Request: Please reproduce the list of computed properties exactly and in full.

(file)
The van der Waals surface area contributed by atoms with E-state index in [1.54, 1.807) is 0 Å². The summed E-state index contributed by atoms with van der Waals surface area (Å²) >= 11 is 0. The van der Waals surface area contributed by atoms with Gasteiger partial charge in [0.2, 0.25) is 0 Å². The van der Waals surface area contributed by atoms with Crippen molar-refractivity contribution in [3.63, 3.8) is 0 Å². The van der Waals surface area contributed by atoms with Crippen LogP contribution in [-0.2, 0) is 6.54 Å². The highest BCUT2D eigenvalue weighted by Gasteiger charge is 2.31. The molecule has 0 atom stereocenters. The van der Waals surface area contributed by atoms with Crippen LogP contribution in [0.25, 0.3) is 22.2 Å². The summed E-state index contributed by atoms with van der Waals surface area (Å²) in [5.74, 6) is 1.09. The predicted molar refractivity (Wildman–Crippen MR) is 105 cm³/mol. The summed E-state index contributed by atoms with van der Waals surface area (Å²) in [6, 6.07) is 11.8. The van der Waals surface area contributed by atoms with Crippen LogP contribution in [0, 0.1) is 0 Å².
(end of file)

The van der Waals surface area contributed by atoms with E-state index in [1.54, 1.807) is 0 Å². The summed E-state index contributed by atoms with van der Waals surface area (Å²) >= 11 is 0. The van der Waals surface area contributed by atoms with Gasteiger partial charge in [0.2, 0.25) is 0 Å². The van der Waals surface area contributed by atoms with Crippen molar-refractivity contribution in [3.63, 3.8) is 0 Å². The van der Waals surface area contributed by atoms with Crippen LogP contribution in [-0.2, 0) is 6.54 Å². The highest BCUT2D eigenvalue weighted by Gasteiger charge is 2.31. The molecule has 0 atom stereocenters. The van der Waals surface area contributed by atoms with Crippen LogP contribution in [0.25, 0.3) is 22.2 Å². The summed E-state index contributed by atoms with van der Waals surface area (Å²) in [5.74, 6) is 1.09. The predicted molar refractivity (Wildman–Crippen MR) is 105 cm³/mol. The summed E-state index contributed by atoms with van der Waals surface area (Å²) in [6, 6.07) is 11.8. The van der Waals surface area contributed by atoms with Crippen LogP contribution in [0, 0.1) is 0 Å².